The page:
“Keep people healthy to keep countries wealthy”, urges think tank ahead of G20 Health and Finance Ministers’ meeting
The joint meeting of the G20 Health and Finance Ministers is set to discuss the ongoing effort against the COVID-19 pandemic worldwide. A leaked document showed the commitment of the G20 to financing pandemic preparedness, but global health experts remain sceptical.
One of those comes from Think Tank International Longevity Centre UK (ILC). Its Director, David Sinclair, said: “It’s promising to see G20 Health and Finance Ministers coming together at this crucial time. COVID-19 has shown us first-hand that health equals wealth, as countries across the world have plunged into one of the hardest-hitting global recessions of the last century.”
The expert went on to say that in an ageing world, coming out of this recession will rely on governments across the G20 better engaging older workers, older consumers, older volunteers and older carers, who contribute immensely to the global economy. In the UK alone, 54p in every pound is spent by people aged 50 and over, potentially boosting GDP by 2% every year by 2040. And across the G20, the picture is much the same.”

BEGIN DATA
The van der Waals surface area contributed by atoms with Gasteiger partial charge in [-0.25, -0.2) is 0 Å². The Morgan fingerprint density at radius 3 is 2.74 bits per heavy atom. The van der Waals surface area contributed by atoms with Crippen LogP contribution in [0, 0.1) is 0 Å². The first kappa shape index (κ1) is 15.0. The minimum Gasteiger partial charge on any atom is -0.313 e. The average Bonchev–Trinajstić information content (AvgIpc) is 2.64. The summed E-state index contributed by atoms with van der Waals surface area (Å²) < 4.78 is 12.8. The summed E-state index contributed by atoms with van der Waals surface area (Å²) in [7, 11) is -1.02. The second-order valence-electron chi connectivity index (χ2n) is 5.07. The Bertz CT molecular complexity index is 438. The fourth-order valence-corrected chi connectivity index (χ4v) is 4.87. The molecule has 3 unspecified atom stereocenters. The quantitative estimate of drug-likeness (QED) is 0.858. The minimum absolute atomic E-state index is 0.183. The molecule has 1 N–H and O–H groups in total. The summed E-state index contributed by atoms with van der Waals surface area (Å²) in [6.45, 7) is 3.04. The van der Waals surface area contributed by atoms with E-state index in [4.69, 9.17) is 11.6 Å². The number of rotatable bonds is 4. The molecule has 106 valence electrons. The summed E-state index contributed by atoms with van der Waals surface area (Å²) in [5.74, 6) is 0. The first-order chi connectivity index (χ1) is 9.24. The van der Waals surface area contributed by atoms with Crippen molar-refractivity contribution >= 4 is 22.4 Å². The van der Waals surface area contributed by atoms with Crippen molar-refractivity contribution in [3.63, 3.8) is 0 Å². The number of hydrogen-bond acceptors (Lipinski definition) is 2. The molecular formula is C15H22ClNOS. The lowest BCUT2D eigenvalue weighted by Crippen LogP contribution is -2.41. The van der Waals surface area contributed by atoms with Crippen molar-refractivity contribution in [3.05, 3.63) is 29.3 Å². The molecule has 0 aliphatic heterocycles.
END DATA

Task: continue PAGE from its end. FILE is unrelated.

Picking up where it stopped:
“But during COVID-19, older people have been disproportionately locked out of working, spending, caring and volunteering. And we know that health is a key barrier to maximising the potential of an ageing society,” Sinclair continued.
ILC is about to release a report which key highlights have been made public. These show that across better-off countries, in 2017 alone, 27.1 million years were lived with largely preventable age-related diseases, leading to more than $600 billion worth of lost productivity every year. In the UK alone, about a million people aged 50-64 are forced out of work as a result of health and care needs or caring responsibilities.
“If we are to deliver a potential longevity dividend, in the post-pandemic recovery and beyond, we need to ensure we are supporting people to not just live longer, but also healthier lives and promoting preventative health interventions right across the life course,” Sinclair added.
And he concluded with: “Fundamentally, in the post-pandemic recovery and as we plan for the future of an ageing society, we need to keep people healthy to keep countries wealthy. The cost of failing to adapt to the needs of an ageing society is simply too high to ignore.”
The joint meeting of the G20 Health and Finance Ministers' agenda was leaked earlier this week in a draft statement. In there, ministers concede that “major gaps still exist in global pandemic preparedness and response” and commit to closing them.
“We recognize the important link between investment in public health and economic resilience and growth, both in countering the current crisis and in the long term,” the draft communique reads.
“We will work together to lay the foundation for targeted actions to help respond to the most immediate challenges posed by the Covid-19 pandemic and ensure that the world is better prepared to curb the impact of future health-related crises,” it later adds.
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